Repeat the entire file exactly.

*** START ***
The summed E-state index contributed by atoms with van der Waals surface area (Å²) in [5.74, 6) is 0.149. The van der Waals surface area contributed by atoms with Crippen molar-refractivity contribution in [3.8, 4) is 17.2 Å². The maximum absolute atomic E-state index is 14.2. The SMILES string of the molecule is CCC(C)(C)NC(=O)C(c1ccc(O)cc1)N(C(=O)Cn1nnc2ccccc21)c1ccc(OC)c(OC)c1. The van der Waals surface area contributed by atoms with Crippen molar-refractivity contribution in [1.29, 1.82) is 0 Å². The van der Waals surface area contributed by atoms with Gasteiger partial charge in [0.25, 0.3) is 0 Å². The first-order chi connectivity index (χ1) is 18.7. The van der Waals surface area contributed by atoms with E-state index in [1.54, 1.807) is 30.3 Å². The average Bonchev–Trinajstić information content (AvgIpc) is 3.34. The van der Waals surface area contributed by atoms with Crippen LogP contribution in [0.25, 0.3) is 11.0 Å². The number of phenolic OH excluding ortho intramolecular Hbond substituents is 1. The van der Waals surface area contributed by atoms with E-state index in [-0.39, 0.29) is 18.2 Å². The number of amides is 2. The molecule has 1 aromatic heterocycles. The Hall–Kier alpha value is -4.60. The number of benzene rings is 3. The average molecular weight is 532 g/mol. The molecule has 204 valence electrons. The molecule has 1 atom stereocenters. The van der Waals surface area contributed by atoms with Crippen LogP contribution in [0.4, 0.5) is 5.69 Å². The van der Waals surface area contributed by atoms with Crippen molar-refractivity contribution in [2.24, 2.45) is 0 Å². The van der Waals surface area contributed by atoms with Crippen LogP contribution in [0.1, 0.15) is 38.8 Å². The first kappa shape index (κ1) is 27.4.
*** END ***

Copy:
The summed E-state index contributed by atoms with van der Waals surface area (Å²) in [5.74, 6) is 0.149. The van der Waals surface area contributed by atoms with Crippen molar-refractivity contribution in [3.8, 4) is 17.2 Å². The maximum absolute atomic E-state index is 14.2. The SMILES string of the molecule is CCC(C)(C)NC(=O)C(c1ccc(O)cc1)N(C(=O)Cn1nnc2ccccc21)c1ccc(OC)c(OC)c1. The van der Waals surface area contributed by atoms with Crippen molar-refractivity contribution in [1.29, 1.82) is 0 Å². The van der Waals surface area contributed by atoms with Gasteiger partial charge in [0.25, 0.3) is 0 Å². The first-order chi connectivity index (χ1) is 18.7. The van der Waals surface area contributed by atoms with E-state index in [1.54, 1.807) is 30.3 Å². The average Bonchev–Trinajstić information content (AvgIpc) is 3.34. The van der Waals surface area contributed by atoms with Crippen LogP contribution in [0.25, 0.3) is 11.0 Å². The number of phenolic OH excluding ortho intramolecular Hbond substituents is 1. The van der Waals surface area contributed by atoms with E-state index in [-0.39, 0.29) is 18.2 Å². The number of amides is 2. The molecule has 1 aromatic heterocycles. The Hall–Kier alpha value is -4.60. The number of benzene rings is 3. The average molecular weight is 532 g/mol. The molecule has 204 valence electrons. The molecule has 1 atom stereocenters. The van der Waals surface area contributed by atoms with Crippen LogP contribution in [0.4, 0.5) is 5.69 Å². The van der Waals surface area contributed by atoms with Crippen molar-refractivity contribution in [2.24, 2.45) is 0 Å². The van der Waals surface area contributed by atoms with Crippen LogP contribution in [0.1, 0.15) is 38.8 Å². The first kappa shape index (κ1) is 27.4.